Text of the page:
Dutifully documenting the end of human trust and common sense, I give you this:
Dear Free-Range Kids: I love my Church, but I was really turned off by this new policy:
“To date, we have allowed students to check themselves out of the Tweenz class rather than requiring a parent to pick them up. However, going forward, for the safety and security of our children, we will be requiring you to pick up your child with your parent sticker that matches the unique alpha-numeric code on your child’s sticker. Children will not be permitted to leave the Tweenz class without a parent picking them up (using the matching sticker system).”
These same kids are going on mission trips!
I wrote back: “They are how old? And they can’t leave with you, the parent, unless you have some matching band???? Do you get the band at drop-off?”
The mom’s reply:
4th through 6th grade. You sign them in on a computer and 2 stickers come out of the printer. One for child, one for parent, with matching numbers. If you lose your portion of the sticker, I guess they would OK it, but they like to line up the matching labels at the end of the service for their records. The kids can go on a mission trip to Appalachia (Pennsylvania, I think. We are in Maryland) starting the summer going into 6th.
What kind of sick society does not trust a kid who is somewhere between the ages of 9 and 12 with recognizing his own parent?
And before we come up with the one unlikely exception to the rule (“What if the child doesn’t know that the parents are divorcing and the mom has an order of protection against the dad and the dad shows up before the mom does and the church doesn’t know?”) let’s please remember that worst-first thinking is what insurance companies do. It’s what busybodies do. It’s not the way we want our society to run.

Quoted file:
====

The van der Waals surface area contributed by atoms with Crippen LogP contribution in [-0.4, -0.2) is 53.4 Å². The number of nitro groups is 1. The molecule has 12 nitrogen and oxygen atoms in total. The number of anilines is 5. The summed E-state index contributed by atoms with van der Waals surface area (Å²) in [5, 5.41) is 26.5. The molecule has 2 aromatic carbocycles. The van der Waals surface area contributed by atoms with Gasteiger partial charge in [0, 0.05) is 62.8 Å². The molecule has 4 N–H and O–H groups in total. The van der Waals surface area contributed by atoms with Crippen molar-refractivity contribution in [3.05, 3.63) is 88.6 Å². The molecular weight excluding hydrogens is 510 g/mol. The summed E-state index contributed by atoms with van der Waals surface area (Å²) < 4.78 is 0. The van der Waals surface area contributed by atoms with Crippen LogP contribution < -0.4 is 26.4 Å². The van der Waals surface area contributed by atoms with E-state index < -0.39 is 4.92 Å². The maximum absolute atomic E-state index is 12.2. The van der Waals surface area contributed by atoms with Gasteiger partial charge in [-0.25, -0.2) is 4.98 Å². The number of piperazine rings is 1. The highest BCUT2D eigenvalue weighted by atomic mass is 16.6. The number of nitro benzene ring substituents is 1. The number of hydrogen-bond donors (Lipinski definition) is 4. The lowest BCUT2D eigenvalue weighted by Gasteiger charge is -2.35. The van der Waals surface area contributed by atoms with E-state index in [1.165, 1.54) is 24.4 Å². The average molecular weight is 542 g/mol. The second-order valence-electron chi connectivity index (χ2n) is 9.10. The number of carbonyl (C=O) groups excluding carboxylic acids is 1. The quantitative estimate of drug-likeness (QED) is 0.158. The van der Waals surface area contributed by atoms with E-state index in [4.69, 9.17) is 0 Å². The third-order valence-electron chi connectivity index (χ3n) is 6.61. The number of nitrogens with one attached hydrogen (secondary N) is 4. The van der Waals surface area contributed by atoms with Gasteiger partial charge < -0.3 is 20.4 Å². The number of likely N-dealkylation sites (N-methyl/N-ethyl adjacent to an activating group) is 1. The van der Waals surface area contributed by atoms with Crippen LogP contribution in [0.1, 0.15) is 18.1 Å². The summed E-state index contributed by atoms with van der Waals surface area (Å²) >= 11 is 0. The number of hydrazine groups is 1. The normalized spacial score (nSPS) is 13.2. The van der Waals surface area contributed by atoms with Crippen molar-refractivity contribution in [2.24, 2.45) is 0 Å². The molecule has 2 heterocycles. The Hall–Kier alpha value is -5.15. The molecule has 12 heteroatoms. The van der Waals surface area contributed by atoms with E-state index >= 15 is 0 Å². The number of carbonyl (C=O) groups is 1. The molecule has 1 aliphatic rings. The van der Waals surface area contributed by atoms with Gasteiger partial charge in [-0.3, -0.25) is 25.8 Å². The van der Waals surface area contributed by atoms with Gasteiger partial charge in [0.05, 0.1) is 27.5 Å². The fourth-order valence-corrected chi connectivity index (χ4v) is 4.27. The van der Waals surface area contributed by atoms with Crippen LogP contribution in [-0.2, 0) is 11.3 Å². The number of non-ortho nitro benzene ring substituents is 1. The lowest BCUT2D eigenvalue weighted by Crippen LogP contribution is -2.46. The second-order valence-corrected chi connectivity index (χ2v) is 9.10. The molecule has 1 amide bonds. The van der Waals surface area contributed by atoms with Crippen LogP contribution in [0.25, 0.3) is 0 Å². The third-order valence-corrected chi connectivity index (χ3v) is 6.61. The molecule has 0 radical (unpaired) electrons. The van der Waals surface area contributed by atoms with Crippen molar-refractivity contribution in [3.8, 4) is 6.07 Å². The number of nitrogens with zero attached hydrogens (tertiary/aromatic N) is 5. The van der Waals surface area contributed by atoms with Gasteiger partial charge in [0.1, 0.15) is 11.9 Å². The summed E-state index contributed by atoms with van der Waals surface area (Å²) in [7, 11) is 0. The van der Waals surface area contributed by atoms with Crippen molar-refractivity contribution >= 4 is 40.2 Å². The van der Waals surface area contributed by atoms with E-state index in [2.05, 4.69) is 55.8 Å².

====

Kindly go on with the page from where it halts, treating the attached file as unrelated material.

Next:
Basically, these kids were trusted and trustworthy right up until now, when suddenly, they aren’t. And BECAUSE they are now being signed in and out, it will soon start seeming IMPRUDENT to ever give them that kind of autonomy, or their parents that kind of trust.
Thus erodes society. Once a sanction or “protection” is in place, living without it seems wildly dangerous. I think about that whenever I see kids in their strollers, buckled at the waist and with shoulder straps pinning, a la astronauts preparing for liftoff. This new level of safety is now the norm.
Unnecessary rules and regulations are not just annoying. They change our perception of reality. Tweens become helpless toddlers. Parents become potential kidnappers.
Our job is to fight the reclassification of everyday life as a pit of predation. (And feel free to use that term!) – L.